Berlin wall still stands
In Divided in Unity: Identity, Germany, and the Berlin Police
(University of Chicago Press), Andreas
an assistant professor in sociology, provides firsthand accounts
of persistent divisions between east and west Germans as he accompanies
Berlin police officers on their daily patrols. His examples of
mutual distrust include easterners' fears that their western counterparts
are bent on taking away their leadership positions. Attempting
to explain the "wall in the heads of people," he says he chose
the Berlin police force as his subject because it represented
one of the few institutions where, riding alongside each other
in patrol cars, westerners and easterners have to relate to one
another as peers.
much of a good thing?
A U of C study published in the April 11 Proceedings of the
National Academy of Sciences raises questions about the generally
accepted health benefits of bioflavonoids, water-soluble plant
pigments found in soybeans, fruits, root vegetables, herbs, and
some dietary supplements. Janet
Rowley, PhB'45, SB'46, MD'48, the Blum-Riese distinguished
service professor in medicine, molecular genetics & cell biology,
and human genetics, reported molecular evidence that bioflavonoids
can cause breaks in DNA that could trigger the onset of infant
leukemia. She notes that though the public-health message from
the study is not yet clear, the results suggest that pregnant
women should be especially careful about eating a diet or taking
supplements high in bioflavonoids.
Also in the April 11 Proceedings of the National Academy of
Ming Wang, an assistant professor in medicine, reported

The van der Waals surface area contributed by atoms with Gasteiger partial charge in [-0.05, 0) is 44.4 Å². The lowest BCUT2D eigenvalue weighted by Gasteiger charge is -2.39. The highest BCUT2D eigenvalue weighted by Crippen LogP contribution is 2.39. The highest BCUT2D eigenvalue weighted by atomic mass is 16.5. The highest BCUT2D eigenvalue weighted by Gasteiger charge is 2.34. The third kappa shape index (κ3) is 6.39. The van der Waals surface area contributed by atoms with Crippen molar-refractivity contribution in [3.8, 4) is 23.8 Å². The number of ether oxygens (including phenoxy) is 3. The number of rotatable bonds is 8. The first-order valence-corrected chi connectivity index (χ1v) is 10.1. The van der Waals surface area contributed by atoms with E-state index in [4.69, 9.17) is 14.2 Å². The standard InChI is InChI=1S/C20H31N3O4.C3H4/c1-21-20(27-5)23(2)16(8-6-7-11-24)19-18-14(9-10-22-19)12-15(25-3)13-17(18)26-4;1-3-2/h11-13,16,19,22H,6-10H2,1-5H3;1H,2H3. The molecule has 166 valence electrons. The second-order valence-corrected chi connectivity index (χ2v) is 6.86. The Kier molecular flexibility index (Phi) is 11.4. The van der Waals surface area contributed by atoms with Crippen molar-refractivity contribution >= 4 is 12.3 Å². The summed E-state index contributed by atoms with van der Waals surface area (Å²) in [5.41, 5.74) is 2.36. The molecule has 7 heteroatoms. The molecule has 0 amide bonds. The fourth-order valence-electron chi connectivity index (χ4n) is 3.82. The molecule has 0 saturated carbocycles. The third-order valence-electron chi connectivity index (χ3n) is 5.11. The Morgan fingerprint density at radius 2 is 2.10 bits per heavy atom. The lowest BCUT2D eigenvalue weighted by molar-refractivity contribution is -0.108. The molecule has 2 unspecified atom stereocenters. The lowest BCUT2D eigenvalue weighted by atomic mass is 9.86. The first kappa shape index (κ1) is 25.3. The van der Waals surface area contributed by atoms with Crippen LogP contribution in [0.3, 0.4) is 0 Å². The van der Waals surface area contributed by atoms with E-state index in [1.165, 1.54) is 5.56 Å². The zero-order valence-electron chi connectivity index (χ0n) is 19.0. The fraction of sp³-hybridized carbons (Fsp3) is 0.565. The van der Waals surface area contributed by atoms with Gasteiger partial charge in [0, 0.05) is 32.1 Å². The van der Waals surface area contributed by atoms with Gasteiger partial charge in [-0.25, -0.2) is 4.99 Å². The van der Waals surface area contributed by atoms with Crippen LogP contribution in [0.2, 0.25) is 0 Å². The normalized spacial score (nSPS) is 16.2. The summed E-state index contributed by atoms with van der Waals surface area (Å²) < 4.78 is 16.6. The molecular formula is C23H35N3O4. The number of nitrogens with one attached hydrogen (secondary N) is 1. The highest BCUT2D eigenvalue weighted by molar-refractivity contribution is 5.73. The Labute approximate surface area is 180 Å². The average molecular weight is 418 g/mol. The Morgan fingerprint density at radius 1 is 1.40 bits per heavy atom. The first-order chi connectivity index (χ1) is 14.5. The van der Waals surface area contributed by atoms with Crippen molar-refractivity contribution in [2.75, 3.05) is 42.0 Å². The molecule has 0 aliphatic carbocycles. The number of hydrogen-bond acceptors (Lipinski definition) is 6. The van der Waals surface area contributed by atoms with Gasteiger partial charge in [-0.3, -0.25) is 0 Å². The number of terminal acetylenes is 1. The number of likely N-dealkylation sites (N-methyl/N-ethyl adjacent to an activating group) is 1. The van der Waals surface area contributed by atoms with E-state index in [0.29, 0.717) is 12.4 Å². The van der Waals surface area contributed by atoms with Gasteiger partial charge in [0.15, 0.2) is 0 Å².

that researchers at the U of C and Johns Hopkins have developed
a technique to speed the search for unknown human genes. The technique--called
"Screening poly (dA/dT)-cDNAs for Gene Identification"--is expected
to play a critical role in identifying the remaining third of
the estimated 140,000 genes now being catalogued in the Human
Genome Project. Essentially, the new technique allows scientists
to more easily move already identified genes out of the way so
that they can see the less common ones.
morality of Henry James
In his new book, Henry James and Modern Moral Life (Cambridge
University Press), Robert
Pippin, chair of the Committee on Social Thought, presents
his thoughts on James's understandings of morality and motivation.
He shows how James eschews skepticism to sensitively portray the
precarious and extremely confusing nature of modern morality,
offering new interpretations of The Portrait of a Lady, The
Wings of the Dove, The Ambassadors, The Golden Bowl, and several
of James's short stories.
Intensive treatment combining radiation and chemotherapy can locally
control advanced head and neck cancers, improve survival, and
in most cases eliminate the need for surgery, report Chicago and
Northwestern researchers in the April 14 Journal of Clinical
Oncology. Study director and U of C Duchossois professor in
Vokes reported that the combined-therapy approach
locally controlled the cancer for 92 percent of the 72 patients
treated by the researchers between 1993 and 1996 and increased
long-term survival to 55 percent.
In Ruling the World: Power Politics and the Rise of Supranational
Institutions (Princeton University Press), Lloyd Gruber, an assistant
professor in the Harris School, explores questions of why and
how nations cooperate on political matters. Looking at the political
origins and structures of the new European monetary system and
the North American Free Trade Agreement, he discusses not only
issues of finance and trade but also security cooperation, environmental
politics, and nation-building.